“The atoms did not travel from A to B. It was only when they were measured at the end of the journey that their wave-like or particle-like behavior was brought into existence,” he said.
    Thus, this experiment adds to the validity of the quantum theory and provides new evidence to the idea that reality doesn’t exist without an observer.
    http://themindunleashed.org/20.....at-it.html

    Likewise, the following violation of Leggett’s inequality stressed the “quantum-mechanical assertion that reality does not exist when we’re not observing it.”

    Quantum physics says goodbye to reality – Apr 20, 2007
    Excerpt: They found that, just as in the realizations of Bell’s thought experiment, Leggett’s inequality is violated – thus stressing the quantum-mechanical assertion that reality does not exist when we’re not observing it. “Our study shows that ‘just’ giving up the concept of locality would not be enough to obtain a more complete description of quantum mechanics,” Aspelmeyer told Physics Web. “You would also have to give up certain intuitive features of realism.”
    http://physicsworld.com/cws/article/news/27640

    The Mind First and/or Theistic implications of quantum experiments such as the preceding are fairly obvious. As Professor Scott Aaronson of MIT once quipped, “Look, we all have fun ridiculing the creationists,,, But if we accept the usual picture of quantum mechanics, then in a certain sense the situation is far worse: the world (as you experience it) might as well not have existed 10^-43 seconds ago!”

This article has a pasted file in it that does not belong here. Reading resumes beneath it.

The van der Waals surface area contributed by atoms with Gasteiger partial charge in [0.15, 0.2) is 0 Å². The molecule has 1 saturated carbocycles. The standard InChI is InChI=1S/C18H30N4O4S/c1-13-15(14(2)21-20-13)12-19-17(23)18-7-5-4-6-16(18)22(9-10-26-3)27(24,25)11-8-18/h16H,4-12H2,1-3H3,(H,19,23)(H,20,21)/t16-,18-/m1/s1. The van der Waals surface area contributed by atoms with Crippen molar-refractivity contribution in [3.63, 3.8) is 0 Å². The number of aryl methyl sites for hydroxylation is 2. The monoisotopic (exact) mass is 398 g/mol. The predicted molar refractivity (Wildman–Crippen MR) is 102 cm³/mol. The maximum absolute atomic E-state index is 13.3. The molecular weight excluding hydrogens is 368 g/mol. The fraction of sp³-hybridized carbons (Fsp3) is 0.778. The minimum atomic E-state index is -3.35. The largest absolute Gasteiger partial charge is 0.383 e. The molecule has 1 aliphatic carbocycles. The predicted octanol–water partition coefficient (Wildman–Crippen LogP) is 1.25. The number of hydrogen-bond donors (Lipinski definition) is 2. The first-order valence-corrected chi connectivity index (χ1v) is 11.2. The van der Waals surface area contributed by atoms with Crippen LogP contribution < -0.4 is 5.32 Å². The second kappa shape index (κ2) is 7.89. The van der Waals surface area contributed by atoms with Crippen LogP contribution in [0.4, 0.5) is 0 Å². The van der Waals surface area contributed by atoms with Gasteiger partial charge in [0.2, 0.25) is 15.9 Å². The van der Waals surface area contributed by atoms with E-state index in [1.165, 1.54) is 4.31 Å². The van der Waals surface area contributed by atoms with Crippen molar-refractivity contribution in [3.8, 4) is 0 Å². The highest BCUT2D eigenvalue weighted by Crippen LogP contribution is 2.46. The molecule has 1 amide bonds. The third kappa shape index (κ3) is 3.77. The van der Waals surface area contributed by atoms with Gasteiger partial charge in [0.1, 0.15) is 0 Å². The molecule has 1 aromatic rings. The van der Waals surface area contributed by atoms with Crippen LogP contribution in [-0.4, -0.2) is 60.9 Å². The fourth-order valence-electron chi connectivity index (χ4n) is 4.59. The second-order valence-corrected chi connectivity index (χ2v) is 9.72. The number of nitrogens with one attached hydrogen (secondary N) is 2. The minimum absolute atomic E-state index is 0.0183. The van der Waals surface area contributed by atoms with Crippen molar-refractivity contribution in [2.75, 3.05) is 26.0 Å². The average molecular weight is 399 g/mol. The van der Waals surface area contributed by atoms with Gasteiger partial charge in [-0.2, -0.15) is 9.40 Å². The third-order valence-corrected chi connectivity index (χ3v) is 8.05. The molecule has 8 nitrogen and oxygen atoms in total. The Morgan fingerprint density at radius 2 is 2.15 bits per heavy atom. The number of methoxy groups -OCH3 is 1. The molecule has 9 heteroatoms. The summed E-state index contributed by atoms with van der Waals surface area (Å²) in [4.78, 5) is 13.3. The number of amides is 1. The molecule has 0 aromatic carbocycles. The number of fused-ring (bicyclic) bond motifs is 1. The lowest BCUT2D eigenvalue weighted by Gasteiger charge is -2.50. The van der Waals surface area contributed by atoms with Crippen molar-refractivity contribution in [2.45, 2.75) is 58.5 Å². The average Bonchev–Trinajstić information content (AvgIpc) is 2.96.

“Look, we all have fun ridiculing the creationists who think the world sprang into existence on October 23, 4004 BC at 9AM (presumably Babylonian time), with the fossils already in the ground, light from distant stars heading toward us, etc. But if we accept the usual picture of quantum mechanics, then in a certain sense the situation is far worse: the world (as you experience it) might as well not have existed 10^-43 seconds ago!”
    – Scott Aaronson – MIT associate Professor quantum computation – Lecture 11: Decoherence and Hidden Variables

    As well, ‘the experience of ‘the now’ is also confirmed to be a defining feature of reality in quantum mechanics in that, via the Quantum Zeno effect, atoms appear to be frozen in time from a quantum mechanical perspective.

    Specifically, as the following article states, “One of the oddest predictions of quantum theory – that a system can’t change while you’re watching it – has been confirmed in an experiment by Cornell physicists.,,,”

    ‘Zeno effect’ verified: Atoms won’t move while you watch
    By Bill Steele | October 22, 2015
    Excerpt: One of the oddest predictions of quantum theory – that a system can’t change while you’re watching it – has been confirmed in an experiment by Cornell physicists.,,,
    “We now have the unique ability to control quantum dynamics purely by observation.”
    https://news.cornell.edu/stories/2015/10/zeno-effect-verified-atoms-wont-move-while-you-watch

    And here are a few more experiments that further drive this point home that ‘the experience of ‘the now” takes precedence over events that occur in space time.